In 2010, the National Academy of Sciences conducted a risk assessment of Homeland Security’s first proposal for the Kansas lab and found a 70 percent probability that a foot-and-mouth virus release resulting in an outbreak would occur over the facility’s 50-year life span. In 2012, the National Research Council evaluated Homeland Security’s revised proposal and found considerable improvements in lab construction design that lowered the 50-year risk to below 1 percent, but this extremely low probability of accidental viral release was based on Homeland Security’s unsupported, overly optimistic estimates of human error rates. The committee that authored the 2012 National Academy of Sciences report could not verify Homeland Security’s risk estimates because the data and methods were poorly and unevenly presented. In addition, the academy found that Homeland Security had not adequately addressed plans for lab personnel training, sufficiently considered input from local stakeholders, or made the kind of long-term funding commitment needed to maintain high-quality operations. The 2012 evaluation concluded that Homeland Security’s lab proposal was “technically inadequate in critical aspects.”
Even the best laboratories make mistakes: In July 2014, the Centers for Disease Control and Prevention revealed mishaps involving exposure of personnel to anthrax and the transfer of a flu strain. Just this month, U.S. defense officials revealed that an Army lab mistakenly sent live samples of anthrax to at least 52 labs in 18 states and three countries. Meanwhile, a new USA Today investigation into high-containment laboratories (those at biosafety levels 3 and 4) found hundreds of incidents in recent years that could have put public health at risk. There is virtually no oversight of the labs that the newspaper looked into—which are operated by private companies, universities, and government agencies—and state health departments typically do not know where they are or what they do, even though the state health departments would be responsible for the response in the event of a lab breach. I first wrote about this problem more than a decade ago, and sadly, not much has changed.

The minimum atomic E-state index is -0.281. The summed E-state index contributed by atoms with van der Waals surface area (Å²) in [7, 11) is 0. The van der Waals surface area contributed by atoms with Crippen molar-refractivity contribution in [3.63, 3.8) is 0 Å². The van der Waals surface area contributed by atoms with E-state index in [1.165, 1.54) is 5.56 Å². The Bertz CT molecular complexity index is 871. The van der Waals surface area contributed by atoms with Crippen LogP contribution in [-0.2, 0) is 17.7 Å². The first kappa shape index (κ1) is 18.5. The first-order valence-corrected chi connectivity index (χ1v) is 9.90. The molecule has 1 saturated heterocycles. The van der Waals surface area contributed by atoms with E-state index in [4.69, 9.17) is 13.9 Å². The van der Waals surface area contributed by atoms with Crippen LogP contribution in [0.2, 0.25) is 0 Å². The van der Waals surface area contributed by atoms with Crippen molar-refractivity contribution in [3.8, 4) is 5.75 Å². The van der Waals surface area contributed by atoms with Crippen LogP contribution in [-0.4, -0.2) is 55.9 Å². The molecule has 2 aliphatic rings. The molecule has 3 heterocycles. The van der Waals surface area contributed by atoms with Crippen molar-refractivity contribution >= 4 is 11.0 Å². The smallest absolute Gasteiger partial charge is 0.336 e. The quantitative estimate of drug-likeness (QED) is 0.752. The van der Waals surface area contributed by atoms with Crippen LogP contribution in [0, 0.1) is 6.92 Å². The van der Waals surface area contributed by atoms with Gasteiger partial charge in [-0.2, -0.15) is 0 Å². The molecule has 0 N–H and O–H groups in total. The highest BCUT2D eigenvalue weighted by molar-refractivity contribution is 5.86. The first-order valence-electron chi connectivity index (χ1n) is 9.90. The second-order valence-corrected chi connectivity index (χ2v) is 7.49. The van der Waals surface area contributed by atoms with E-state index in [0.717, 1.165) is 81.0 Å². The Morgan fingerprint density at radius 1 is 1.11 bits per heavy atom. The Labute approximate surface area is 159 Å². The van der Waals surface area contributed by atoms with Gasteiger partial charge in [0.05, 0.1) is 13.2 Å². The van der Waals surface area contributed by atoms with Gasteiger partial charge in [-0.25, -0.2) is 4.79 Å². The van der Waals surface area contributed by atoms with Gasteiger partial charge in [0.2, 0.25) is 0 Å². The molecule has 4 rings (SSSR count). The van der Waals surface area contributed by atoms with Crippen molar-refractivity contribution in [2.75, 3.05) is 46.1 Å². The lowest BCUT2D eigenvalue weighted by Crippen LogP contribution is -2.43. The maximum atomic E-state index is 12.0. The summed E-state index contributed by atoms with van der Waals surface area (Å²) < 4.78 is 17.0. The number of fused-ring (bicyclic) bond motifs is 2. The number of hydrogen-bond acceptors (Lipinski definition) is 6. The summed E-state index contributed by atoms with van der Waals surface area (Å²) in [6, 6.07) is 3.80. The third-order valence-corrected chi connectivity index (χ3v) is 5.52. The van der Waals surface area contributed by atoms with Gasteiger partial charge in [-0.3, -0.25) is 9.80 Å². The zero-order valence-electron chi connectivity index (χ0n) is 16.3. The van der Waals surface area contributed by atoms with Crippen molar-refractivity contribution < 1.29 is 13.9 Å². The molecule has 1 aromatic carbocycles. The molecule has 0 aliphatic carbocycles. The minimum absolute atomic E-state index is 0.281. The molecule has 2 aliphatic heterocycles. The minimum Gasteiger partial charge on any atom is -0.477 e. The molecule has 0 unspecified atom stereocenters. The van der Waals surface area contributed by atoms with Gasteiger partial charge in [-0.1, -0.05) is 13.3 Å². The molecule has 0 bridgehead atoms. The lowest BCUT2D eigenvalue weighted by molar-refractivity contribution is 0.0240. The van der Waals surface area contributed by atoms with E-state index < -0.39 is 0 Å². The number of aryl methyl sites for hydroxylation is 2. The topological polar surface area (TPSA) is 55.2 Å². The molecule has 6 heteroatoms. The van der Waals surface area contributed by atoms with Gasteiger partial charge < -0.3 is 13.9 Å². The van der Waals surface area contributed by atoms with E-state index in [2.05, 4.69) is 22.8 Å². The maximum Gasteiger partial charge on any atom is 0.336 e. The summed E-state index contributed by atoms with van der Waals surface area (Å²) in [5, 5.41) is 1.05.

It appears to be too late to stop construction of the Kansas laboratory, but there may yet be ways to lessen the danger. At the very least, there should be state and federal oversight of high-containment laboratory activities, which should include responsibility for tracking safety violations, errors, and infections acquired by lab staff doing their jobs. And the new lab had better be strong enough to withstand a direct hit by a major tornado.
In the meantime, all we can do is hope that no human error, lab breach, or individual bent on doing harm causes a deadly animal disease to leak into the surrounding countryside. If that happens, it could decimate the U.S. livestock industry, wreaking economic havoc and potentially also putting human health at risk. The avian influenza epidemic sweeping through the Midwest is bad enough, wiping out chicken flocks and disrupting the U.S. food supply. If something similar were to happen to cattle due to a foot-and-mouth leak from the Kansas lab, we would have no one to blame but ourselves.